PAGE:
The Quest to Redesign Women

Should Women Lean In or Lean Out of Corporate Feminism?

Corporate Feminism

The assumption that women need to behave more like men to succeed— or rather, a deeply flawed male stereotype — is a fundamental tenet of most corporate “female empowerment” initiatives. Corporations host seminars, promote ‘Lean In circles, and assemble employee resource groups designed to move more women into senior leadership positions. To qualify, however, women need to embrace the psychotic hubris that corporate America demands of its senior leadership. Shed the cooperative attitude and stop being a “nice girl.” Replace a desire to be liked with an unapologetic drive for success; replace a predisposition to be humble with unwavering confidence.

What Women Really Want

Women make up less than 25% of the STEM workforce in the United States; in 2017, women in the US accounted for less than 20% of software developers and less than 5% of network architects. Only 3% of female students would consider a career in technology as their first choice. The attrition rate for women in tech is quite high as well; they are 45% more likely to leave than their male counterparts.

Women in the Workplace

Corporate Traits

According to Frederick Von Hayek, one of the challenges of modernity is that we have to learn to live in “two sorts of worlds at once.” We live as mother and as manager, as father and politician. These two worlds demand different of sacrifices from the individual. Hayek argued that a majority of our moral instincts were shaped while living in small kin-based societies, and therefore all notions of collective purpose, shared ends, altruism are deeply ingrained in our minds. Unfortunately, these moral instincts are not effective in the anonymous world of corporations. It’s easy to give food away for free to family and close friends; it becomes less easy to give things away freely with each degree of separation.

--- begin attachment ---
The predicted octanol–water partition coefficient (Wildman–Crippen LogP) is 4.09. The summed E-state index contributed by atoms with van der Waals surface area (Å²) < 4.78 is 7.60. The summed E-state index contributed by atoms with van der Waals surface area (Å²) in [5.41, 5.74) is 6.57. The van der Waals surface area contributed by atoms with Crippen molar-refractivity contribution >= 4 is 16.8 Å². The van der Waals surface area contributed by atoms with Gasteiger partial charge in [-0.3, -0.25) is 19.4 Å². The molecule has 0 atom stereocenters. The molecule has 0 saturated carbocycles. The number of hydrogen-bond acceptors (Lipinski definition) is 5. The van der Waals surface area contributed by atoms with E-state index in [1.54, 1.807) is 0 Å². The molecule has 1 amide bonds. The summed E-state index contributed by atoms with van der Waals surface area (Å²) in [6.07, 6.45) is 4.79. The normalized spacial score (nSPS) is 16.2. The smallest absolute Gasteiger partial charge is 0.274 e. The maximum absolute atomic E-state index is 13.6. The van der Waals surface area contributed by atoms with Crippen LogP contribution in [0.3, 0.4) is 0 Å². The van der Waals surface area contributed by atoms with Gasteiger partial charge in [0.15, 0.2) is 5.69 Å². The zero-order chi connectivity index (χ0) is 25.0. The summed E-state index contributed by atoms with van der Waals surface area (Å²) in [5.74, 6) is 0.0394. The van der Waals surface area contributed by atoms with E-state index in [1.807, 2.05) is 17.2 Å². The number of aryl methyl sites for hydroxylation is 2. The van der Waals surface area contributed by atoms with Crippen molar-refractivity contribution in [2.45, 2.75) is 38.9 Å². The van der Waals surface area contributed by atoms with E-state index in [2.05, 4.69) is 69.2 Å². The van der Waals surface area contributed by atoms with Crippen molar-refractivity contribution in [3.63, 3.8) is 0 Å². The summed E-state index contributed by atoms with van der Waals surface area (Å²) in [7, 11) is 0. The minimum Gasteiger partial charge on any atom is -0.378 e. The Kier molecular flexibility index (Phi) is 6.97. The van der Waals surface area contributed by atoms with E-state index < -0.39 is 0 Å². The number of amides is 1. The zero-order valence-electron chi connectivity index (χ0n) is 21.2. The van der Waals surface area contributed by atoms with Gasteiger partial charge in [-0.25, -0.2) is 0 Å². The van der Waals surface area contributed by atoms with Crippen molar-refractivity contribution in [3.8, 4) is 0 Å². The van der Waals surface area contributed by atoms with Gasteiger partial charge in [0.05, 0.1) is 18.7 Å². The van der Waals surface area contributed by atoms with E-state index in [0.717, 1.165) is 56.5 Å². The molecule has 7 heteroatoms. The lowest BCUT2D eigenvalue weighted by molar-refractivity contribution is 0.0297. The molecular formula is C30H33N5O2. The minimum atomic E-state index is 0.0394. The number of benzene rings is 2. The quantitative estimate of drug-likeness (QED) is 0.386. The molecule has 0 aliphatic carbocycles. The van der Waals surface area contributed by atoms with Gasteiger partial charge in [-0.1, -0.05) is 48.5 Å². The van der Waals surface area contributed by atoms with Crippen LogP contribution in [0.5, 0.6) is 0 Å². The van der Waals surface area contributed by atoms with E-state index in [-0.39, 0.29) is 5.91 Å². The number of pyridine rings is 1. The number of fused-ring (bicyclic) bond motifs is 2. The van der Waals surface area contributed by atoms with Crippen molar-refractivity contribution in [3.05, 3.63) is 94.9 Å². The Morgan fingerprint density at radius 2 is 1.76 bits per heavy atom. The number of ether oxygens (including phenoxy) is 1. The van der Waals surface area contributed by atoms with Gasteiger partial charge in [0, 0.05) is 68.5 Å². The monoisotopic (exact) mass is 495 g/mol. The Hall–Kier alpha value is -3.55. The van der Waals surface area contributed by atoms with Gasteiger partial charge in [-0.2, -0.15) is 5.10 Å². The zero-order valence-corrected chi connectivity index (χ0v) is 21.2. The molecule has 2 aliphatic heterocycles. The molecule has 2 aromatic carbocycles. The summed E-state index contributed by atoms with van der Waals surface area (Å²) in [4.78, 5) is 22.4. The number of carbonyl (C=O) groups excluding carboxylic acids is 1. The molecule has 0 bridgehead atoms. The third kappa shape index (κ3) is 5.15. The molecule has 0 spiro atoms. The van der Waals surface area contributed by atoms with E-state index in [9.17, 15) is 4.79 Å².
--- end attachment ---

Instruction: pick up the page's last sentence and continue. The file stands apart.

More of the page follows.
Gender Differences

Free to Be… You and Me

The old brand of feminism was best expressed in the post-1960s world of gender neutrality. Children’s programs such as “Free to Be… You and Me” upheld values cherished by feminists at the time, namely individuality and gender equality. Boys and girls could be anyone and achieve anything they put their young minds to — this thematic message resonated with a society that sorely needed that sort of encouragement at the time and did fantastic service to the little girls who did not dream of being stay-at-home moms. It seems as though feminism has strayed far from this path.

Redesigning women
Running the world while we’re cleaning up the kitchen
Making bank, shaking hands, driving 80
Tryna get home just to feed the baby…
Yeah, ever since the beginning
We’ve been redesigning women

The song “Redesigning Women” by The Highway Women encapsulates our modern expectations for women. The modern woman successfully juggles her responsibilities in all arenas of both work and family life, not just because she can but because she wants to. At a certain stage in life, however, data seems to indicate that many women don’t want to juggle it all, despite Sheryl Sandberg’s platitudes to lean in even when it feels impossible. In reality, if women don’t want to sacrifice their family life for work, then they should feel free to leave the traditional workplace in favor of something more flexible, and not be expected to keep their “foot on the gas pedal.” Many women choose entrepreneurship as an alternative; the number of female-owned businesses in the U.S. has more than doubled in the past twenty years. To Marissa Orr’s point, however, this mass exodus can be attributed to many women feeling forced to leave because of an unfriendly corporate work environment. Perhaps fewer women would have to make this difficult choice if we challenged workplaces to embrace and incorporate feminine traits over what she refers to as traditionally ‘masculine’ ones in their leadership structures.

free minds = free people

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